That's what the WSJ's Jason Zweig did in asking the question, in the worst of times, which are the best stocks? in the article 1930s Lessons: Brother, Can You Spare a Stock?

    Zweig found that logging was the only sector that gained ground in the period 1930 to 1932.

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    Brazil on the Rise

    brazil-on-the-rise

    Currently in 3rd place in terms of Latin American oil production, Brazil promises to soon overtake regional leaders Mexico and Venezuela.

    According to the Wall Street Journal, Goldman Sachs and the International Energy Agency, Brazil's state-run energy company PetroBras has recently increased capital investment plans with a goal becoming one of the world's five largest oil producers.

    Mexico continues to lead Latin American in oil production but output is declining at a rate of 7 to 8% a year as the country's main oilfield becomes less productive.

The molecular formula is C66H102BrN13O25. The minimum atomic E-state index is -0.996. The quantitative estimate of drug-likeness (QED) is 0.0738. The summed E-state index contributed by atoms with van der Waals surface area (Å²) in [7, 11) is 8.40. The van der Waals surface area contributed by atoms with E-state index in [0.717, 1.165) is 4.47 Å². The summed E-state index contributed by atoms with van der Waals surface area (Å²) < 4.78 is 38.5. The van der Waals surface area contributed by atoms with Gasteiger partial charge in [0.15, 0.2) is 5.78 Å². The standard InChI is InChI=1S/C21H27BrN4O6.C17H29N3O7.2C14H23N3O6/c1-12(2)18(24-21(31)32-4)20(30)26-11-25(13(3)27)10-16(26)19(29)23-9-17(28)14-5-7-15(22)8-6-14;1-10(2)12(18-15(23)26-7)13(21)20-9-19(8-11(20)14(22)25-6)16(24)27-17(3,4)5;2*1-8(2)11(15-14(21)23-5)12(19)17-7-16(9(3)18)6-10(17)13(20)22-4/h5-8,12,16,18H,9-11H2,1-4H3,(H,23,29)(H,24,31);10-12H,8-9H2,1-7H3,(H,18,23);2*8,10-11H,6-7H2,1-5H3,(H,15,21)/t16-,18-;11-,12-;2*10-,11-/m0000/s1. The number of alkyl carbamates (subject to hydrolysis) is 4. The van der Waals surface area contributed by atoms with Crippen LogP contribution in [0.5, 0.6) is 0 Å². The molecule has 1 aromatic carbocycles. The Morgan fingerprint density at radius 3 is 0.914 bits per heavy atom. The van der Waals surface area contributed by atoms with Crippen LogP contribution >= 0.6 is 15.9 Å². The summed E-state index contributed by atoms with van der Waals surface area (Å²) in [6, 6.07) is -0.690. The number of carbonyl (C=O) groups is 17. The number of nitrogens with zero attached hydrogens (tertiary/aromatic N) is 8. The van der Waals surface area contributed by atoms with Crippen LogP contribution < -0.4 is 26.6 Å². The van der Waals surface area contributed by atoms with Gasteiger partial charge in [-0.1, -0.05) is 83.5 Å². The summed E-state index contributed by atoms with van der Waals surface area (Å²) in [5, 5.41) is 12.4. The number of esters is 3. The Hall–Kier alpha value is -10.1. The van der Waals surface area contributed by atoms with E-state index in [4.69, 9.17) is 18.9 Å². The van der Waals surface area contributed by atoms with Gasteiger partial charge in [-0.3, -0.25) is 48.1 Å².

Venezula's production is suffering from insufficient investment, billions of dollars of unpaid bills to suppliers and mandated cuts as a member of OPEC.

    Meanwhile, Petrobras plans to double current prod

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    Nuclear Options

    nuclear-options

    Sweden recently rolled back a longstanding ban on nuclear power as concerns over climate change and energy security are causing European countries to rethink their nuclear power policies.

    According to the Wall Street Journal, Slovakia and Bulgaria recently sought EU permission to restart old reactors of Soviet design after a dispute between Russia and Ukraine brought supplies of natural gas to Eastern Europe to a halt. Italy, Poland and the U.K.